Everyone’s used the term “Good Housekeeping Seal of Approval,” usually in attempting conversational wit. But few know any of the Seal’s history.
In the late 1930s, after nearly three decades of Good Housekeeping magazine’s testing household products for its readers, Washington aggressively sought to replace such private scrutinizing with public tests and approvals. The Federal Trade Commission accused the Hearst-owned publication of deceptiveness, ultimately forcing Good Housekeeping to soften the wording of its product endorsements.
It was a case of government seeking to increase people’s dependence on it. But all these years later there’s another Seal of Approval unquestionably being used with deceptive and politicized motives, in the war on culinary technology.
The “Non-GMO verified” label has, to some intimidated food manufacturers, become a near-necessity because they’re convinced that without it customers will shun their products, in fear of consuming genetically modified organisms with carcinogenic dangers like those of radiation or toxic chemicals. There are now many tens of thousands of products sporting the Non-GMO Project’s seal of approval.
Yet the American Association for the Advancement of Science, the American Medical Association, the European Commission, the National Academy of Sciences, the United Nations Food and Agriculture Organization, the World Health Organization and other competent bodies vouch that genetically-modified foods pose no health hazard.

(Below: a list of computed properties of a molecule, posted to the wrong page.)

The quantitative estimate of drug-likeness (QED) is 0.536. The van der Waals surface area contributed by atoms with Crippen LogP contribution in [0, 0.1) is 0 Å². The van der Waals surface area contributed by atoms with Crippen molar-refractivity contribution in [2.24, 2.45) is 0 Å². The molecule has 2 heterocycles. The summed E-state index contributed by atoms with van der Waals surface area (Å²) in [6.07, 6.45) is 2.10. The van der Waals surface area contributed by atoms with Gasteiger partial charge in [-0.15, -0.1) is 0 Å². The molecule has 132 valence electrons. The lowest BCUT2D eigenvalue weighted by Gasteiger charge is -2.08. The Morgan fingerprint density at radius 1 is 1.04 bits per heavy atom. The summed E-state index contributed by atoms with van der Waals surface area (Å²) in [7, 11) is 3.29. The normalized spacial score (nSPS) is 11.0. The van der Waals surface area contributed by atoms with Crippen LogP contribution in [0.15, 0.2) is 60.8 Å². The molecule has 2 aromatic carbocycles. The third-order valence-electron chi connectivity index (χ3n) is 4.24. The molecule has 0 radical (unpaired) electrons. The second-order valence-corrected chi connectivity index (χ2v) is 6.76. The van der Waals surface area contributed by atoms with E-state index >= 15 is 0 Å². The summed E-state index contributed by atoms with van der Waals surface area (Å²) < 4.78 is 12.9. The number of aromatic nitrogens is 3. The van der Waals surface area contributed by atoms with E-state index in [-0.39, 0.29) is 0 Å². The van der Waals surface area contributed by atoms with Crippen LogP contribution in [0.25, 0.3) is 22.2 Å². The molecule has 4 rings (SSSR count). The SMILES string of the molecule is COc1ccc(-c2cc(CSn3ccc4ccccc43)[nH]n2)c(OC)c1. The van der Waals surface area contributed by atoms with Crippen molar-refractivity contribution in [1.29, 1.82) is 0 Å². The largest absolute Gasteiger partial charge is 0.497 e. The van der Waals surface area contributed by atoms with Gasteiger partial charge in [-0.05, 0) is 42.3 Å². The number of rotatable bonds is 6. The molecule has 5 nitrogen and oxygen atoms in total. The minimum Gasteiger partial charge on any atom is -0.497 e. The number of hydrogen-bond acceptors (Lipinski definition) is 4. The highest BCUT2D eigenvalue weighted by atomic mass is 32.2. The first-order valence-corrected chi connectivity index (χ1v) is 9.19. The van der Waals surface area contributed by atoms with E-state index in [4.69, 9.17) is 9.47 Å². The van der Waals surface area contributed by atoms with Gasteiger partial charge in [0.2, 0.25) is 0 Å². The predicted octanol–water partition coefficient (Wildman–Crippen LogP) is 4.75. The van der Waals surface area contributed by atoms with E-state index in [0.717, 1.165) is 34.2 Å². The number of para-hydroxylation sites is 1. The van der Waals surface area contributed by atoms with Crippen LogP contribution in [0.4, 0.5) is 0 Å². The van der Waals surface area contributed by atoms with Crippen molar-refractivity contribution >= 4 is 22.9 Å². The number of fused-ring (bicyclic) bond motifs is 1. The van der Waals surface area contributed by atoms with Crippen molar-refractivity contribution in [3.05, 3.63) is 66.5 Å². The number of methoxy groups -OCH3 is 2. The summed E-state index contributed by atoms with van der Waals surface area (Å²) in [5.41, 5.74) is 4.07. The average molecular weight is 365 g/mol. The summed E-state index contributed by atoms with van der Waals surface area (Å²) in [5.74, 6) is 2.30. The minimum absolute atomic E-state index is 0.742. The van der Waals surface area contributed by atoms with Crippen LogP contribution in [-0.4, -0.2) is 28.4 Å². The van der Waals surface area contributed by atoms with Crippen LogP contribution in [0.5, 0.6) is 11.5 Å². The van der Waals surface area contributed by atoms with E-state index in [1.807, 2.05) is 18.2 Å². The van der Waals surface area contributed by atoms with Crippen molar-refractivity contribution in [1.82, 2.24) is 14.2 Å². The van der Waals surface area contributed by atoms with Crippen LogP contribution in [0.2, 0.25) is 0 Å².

Still, the GMO Project’s crusade, according to a Wall Street Journal interview with its executive director, is to contract the market for GMO ingredients already available and stop the production of new biotech crops.
Cowed Into Buying The Butterfly
You would think businessmen would be hardheaded enough simply to fashion their own label announcing “guaranteed no genetically-modified ingredients” or the like, but it is testimony to the prevailing hysteria favoring organic alternatives to the perfectly harmless food staples in the typical supermarket that manufacturers will pay as much as thousands of dollars to the Non-GMO Project for the privilege of using its now-familiar butterfly stamp.
The Non-GMO Project may be a nonprofit, but it is a lucrative venture for its backers. In 2013 the organization boasted that “Sales of Non-GMO Project Verified products have gone from $0 in 2010 (when the label launched) to over $3.5 billion just three years later. Consumer concern about GMOs and demand for non-GMO products has [sic] made ‘Non-GMO Project Verified’ one of the most sought-after labels in the natural products industry, and the market is responding strongly. We’ve gone from 194 verification program enrollment inquiries in the second quarter of 2012 to 797 inquiries during the same period this year (that’s more than a 300% increase!)”
Incorporated in 2007, the Non-GMO Project is backed by organic and natural food retailers, and associated with New Age organizations connected with Sixties counterculture. So it’s an odd pairing of the profit motive with hippie anti-corporate sentiment.